When he became Emperor in 1519, Charles V tried to centralize his lands through imperial institutions and constant visits, but the task was impossible. The empire had no unity; large cities such as Nuremberg were proud of their independence, the princes were trying to assert themselves and powerful families such as the Wittelsbachs were anxious to stop the Hapsburgs from becoming too strong. The Reformation finally divided the empire. In the late sixteenth century the Hapsburgs gained control over their hereditary lands in order to provoke resistance in Bohemia.
|Political propaganda in Reformation Germany is typified by this woodcut of a figure brandishing the banner of freedom. The development of printing, the growing respectability of vernacular languages and a period of religious and political conflict gave rise in the early sixteenth century to cartoon and broadsheets as a means of persuasion, pictorial representation had the widest appeal in an age of limited literacy. Monks were depicted as wolves and the enemies of Luther were caricatured. The method of contrasting woodcuts in juxtaposition was employed frequently. In one the Ascension of Christ was shown next to the descent of the pope into hell.|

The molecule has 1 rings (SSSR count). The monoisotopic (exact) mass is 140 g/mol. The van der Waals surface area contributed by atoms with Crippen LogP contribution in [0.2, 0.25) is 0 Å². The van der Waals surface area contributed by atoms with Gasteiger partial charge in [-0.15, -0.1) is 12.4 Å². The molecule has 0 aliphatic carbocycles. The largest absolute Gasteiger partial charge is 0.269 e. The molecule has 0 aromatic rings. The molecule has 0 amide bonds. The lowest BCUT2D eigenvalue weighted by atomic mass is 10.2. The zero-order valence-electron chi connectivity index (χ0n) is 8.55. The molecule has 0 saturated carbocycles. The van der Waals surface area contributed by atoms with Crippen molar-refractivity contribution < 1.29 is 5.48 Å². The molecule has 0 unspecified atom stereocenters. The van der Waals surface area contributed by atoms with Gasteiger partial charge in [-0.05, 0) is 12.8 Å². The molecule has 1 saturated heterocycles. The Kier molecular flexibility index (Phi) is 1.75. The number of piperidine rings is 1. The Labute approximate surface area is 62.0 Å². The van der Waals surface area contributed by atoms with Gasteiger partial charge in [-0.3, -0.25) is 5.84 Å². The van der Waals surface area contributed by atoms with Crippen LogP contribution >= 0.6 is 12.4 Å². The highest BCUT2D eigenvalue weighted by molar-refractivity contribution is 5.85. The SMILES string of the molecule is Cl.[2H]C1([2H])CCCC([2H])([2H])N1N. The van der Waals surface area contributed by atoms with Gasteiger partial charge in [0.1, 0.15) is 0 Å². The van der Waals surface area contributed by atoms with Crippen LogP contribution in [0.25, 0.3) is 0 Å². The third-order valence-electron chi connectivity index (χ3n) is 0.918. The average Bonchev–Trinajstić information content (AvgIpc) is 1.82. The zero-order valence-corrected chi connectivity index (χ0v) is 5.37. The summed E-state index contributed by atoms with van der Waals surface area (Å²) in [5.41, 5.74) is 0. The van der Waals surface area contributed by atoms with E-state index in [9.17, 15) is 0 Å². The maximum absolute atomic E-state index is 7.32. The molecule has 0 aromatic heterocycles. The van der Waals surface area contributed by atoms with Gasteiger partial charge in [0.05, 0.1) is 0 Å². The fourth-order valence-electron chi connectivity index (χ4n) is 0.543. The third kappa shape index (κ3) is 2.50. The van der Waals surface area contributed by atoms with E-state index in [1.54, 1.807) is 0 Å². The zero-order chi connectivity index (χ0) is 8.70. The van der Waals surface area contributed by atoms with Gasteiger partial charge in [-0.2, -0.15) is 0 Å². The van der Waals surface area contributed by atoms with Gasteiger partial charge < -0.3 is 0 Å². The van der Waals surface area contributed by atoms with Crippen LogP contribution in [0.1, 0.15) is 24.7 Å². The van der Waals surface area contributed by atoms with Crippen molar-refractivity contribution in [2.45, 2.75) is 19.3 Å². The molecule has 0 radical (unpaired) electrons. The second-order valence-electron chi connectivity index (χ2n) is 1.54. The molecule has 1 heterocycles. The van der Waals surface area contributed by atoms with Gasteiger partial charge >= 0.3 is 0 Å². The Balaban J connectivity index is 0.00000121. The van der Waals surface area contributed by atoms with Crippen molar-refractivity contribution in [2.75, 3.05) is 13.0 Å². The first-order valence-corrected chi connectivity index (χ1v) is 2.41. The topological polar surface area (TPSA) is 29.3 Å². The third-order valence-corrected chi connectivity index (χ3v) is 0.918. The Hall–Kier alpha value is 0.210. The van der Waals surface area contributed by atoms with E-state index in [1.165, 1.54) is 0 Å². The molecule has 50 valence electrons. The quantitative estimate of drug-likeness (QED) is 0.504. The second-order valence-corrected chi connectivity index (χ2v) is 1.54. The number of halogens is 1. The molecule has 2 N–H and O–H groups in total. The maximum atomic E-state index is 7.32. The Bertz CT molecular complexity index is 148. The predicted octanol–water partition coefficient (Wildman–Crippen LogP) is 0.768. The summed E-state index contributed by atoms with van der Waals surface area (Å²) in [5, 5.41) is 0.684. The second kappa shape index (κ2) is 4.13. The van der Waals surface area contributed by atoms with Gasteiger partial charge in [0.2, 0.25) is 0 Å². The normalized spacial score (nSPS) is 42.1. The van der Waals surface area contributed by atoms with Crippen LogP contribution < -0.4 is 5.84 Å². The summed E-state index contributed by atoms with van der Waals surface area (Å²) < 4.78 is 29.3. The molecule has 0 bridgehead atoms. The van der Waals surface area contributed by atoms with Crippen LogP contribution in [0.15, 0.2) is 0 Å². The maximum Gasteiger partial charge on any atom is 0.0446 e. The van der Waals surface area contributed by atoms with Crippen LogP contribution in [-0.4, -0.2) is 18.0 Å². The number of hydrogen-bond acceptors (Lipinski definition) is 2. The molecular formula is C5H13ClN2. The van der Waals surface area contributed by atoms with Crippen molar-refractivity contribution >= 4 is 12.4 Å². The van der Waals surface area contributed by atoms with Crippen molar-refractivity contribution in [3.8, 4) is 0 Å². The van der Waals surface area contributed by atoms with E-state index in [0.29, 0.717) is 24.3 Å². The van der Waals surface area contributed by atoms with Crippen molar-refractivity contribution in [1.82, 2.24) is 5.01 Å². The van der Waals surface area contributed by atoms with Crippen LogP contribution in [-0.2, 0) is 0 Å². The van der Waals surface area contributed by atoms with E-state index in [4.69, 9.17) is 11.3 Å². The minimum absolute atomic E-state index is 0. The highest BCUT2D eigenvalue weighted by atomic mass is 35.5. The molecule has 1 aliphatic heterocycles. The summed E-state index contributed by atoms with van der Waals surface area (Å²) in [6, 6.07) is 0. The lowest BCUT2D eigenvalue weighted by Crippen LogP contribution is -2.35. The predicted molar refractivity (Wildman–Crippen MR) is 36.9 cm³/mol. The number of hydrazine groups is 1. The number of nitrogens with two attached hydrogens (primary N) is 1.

Attempts by both Charles V and Francis I of France to increase control of their kingdoms led them into more than 40 years of war over disputed claims in Italy (Fig 3). Instead of becoming more unified, Italy was completely fragmented by the war.
The need for a strong monarchy
Although more powerful monarchies emerged in Western Europe during the sixteenth century, there were serious limitations on their control. Without a paid civil service kings still depended on the nobility. Men thought of Catalonia or Provence before they thought of Spain or France; allegiance to family, locality or lord could still overcome allegiance to the king. In the late sixteenth century religious divisions threatened the monarchy in England and encouraged a return to separatism in France. But the chaos of war once again alerted the ordinary nobles to the need for a strong king as the guardian of law and order.